Despite the availability of generic direct-acting antivirals in Pakistan and an accompanying reduced cost of treatment, the prevalence of hepatitis C remains persistent, with no evidence of decline.3
One of the reasons for this persistence is the absence of a comprehensive, population-wide screening programme that can identify the missing millions of people who require treatment.
To set diagnosis and treatment targets for hepatitis C elimination in Pakistan, Aaron G Lim and colleagues4present in The Lancet Global Health projections from a revamped deterministic model of the spread and control of hepatitis C. The new, dynamic model incorporates important new parameters, such as the cascade of care and local cost data. The study compared four possible strategies to the status quo. Modelling showed that if the status quo was to be maintained, hepatitis C prevalence and incidence would remain unchanged, whereas a comprehensive, one-time screening programme for 90% of the 2018-30 population (14 million per annum) with an 80% referral rate to treatment (350 000 patients) would decrease incidence by 26⋅5%. The numbers, while astounding, are not new. The same group previously suggested that large-scale screening coupled with the treatment of 880 000 patients per annum was needed to attain WHO's 2030 target.5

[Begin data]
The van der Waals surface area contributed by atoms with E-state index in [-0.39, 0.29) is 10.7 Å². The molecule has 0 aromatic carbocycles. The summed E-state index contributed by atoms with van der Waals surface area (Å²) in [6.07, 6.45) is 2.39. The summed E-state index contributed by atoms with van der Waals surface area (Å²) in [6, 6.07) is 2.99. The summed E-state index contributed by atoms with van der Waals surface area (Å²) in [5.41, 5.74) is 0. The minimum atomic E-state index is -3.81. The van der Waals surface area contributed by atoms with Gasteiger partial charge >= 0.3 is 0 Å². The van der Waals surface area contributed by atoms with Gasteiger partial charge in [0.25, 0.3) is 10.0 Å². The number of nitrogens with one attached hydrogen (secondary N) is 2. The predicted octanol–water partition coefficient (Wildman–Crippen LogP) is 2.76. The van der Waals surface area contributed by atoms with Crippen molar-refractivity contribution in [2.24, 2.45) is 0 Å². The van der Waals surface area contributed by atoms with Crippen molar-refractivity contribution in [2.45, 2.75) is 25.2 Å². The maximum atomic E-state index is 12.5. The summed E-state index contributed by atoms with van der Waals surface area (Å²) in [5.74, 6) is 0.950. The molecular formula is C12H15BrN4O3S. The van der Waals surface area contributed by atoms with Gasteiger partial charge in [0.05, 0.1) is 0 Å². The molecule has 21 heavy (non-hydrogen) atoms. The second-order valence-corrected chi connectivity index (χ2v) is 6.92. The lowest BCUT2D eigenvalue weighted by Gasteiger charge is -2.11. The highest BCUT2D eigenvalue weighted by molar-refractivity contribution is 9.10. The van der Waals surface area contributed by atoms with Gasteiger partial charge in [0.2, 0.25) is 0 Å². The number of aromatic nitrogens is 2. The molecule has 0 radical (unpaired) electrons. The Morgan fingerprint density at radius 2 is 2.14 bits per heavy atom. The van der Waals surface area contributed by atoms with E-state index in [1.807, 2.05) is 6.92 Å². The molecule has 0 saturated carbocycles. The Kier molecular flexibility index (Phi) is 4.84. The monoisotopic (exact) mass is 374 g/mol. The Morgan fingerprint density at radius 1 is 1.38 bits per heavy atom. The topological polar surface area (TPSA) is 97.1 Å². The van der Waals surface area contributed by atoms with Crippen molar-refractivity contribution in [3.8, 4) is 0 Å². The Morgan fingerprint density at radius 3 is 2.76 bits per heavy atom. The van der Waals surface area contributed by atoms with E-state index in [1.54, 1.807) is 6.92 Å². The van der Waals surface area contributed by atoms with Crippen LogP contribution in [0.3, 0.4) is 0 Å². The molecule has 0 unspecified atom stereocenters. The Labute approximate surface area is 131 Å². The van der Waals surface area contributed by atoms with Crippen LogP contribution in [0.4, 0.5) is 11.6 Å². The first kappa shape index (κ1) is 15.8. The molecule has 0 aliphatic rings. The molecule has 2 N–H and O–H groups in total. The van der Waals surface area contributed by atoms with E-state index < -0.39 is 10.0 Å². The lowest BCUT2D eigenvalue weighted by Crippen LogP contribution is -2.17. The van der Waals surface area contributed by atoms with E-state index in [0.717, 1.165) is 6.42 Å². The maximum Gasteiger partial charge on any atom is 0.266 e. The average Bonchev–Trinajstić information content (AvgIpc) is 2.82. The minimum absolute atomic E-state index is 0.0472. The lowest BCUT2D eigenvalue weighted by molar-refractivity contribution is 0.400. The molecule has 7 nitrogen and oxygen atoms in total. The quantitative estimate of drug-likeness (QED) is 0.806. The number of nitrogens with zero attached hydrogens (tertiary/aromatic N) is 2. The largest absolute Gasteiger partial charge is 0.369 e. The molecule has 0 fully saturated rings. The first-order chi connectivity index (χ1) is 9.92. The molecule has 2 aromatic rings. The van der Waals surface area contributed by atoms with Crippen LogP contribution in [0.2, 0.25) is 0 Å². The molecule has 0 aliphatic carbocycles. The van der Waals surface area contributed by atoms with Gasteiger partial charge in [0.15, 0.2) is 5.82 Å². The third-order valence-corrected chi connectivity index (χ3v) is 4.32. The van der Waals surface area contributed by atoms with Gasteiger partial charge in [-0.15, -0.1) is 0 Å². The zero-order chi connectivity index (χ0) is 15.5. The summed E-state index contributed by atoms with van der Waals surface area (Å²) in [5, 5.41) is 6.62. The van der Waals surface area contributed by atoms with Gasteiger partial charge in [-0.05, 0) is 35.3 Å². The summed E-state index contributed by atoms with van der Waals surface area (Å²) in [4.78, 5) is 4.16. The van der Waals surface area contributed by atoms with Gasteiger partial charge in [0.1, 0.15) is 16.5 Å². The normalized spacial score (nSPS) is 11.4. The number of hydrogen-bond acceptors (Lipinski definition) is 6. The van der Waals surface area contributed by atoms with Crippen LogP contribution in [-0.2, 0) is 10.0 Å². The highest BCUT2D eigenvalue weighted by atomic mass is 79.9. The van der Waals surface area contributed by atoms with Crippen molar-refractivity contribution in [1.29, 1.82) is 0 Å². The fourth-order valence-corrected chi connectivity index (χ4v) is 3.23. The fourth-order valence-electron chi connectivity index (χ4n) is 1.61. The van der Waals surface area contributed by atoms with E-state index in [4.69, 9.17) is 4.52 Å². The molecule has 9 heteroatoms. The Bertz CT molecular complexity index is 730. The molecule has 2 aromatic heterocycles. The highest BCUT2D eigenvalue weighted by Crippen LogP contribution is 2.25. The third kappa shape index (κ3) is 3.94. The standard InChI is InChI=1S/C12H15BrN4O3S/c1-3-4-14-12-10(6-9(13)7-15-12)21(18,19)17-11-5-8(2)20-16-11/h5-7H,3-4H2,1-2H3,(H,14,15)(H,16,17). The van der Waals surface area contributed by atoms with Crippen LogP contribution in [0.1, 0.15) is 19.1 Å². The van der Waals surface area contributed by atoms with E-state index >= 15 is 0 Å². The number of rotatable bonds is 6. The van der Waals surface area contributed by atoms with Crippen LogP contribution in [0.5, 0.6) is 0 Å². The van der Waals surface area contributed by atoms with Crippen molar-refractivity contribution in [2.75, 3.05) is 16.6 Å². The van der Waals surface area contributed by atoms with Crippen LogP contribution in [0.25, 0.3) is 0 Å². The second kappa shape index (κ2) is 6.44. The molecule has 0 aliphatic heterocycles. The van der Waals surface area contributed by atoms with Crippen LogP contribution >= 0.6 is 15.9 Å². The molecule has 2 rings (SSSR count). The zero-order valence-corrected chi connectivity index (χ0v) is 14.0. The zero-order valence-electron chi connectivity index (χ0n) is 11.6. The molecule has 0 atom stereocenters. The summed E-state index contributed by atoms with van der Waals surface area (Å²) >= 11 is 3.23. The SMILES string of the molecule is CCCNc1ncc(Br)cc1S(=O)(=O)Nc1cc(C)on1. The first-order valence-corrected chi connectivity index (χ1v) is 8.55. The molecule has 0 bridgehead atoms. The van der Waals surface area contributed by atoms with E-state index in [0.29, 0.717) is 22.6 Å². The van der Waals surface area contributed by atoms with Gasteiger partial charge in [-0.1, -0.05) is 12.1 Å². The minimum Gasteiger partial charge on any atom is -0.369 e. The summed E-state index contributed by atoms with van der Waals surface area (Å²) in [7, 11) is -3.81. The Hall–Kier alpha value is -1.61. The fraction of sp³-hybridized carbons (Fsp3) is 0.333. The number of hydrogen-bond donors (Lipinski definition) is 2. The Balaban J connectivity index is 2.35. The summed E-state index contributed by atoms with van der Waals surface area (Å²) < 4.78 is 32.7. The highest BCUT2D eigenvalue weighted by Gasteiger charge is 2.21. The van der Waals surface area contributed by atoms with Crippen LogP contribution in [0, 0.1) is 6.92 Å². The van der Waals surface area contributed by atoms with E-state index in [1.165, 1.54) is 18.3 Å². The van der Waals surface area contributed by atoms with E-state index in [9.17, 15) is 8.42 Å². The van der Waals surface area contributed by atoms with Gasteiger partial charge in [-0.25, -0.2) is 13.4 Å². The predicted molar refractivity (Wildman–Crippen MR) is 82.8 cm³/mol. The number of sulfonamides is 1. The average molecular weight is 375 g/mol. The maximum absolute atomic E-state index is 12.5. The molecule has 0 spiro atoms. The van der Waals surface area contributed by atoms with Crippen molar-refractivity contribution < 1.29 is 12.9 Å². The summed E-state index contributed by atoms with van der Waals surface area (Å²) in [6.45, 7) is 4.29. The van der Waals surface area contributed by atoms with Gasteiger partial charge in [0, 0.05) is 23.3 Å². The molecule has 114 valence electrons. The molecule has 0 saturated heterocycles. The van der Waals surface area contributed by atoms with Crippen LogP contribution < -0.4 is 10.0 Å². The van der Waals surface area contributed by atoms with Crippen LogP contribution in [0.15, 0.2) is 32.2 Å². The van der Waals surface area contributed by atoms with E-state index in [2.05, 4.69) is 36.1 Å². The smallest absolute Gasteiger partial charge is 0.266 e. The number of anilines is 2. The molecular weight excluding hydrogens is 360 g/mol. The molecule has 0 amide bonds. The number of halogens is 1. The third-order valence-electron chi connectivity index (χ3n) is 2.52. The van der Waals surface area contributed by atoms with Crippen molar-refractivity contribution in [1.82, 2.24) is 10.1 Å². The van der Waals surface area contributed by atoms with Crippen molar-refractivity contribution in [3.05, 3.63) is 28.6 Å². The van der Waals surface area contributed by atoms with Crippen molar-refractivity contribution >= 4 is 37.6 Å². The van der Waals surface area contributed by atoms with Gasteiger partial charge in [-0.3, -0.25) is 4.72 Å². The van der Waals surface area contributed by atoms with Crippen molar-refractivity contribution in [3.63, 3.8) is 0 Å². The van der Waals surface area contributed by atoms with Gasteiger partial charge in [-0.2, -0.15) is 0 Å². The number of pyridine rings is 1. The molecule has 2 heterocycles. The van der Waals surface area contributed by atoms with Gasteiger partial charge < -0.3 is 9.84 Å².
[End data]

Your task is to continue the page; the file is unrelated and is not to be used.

Alternative modelling by Chhatwal and colleagues6 suggests that the number needing screening might be even higher at 25 million per annum to diagnose 900 000 cases and treat 700 000 patients per year.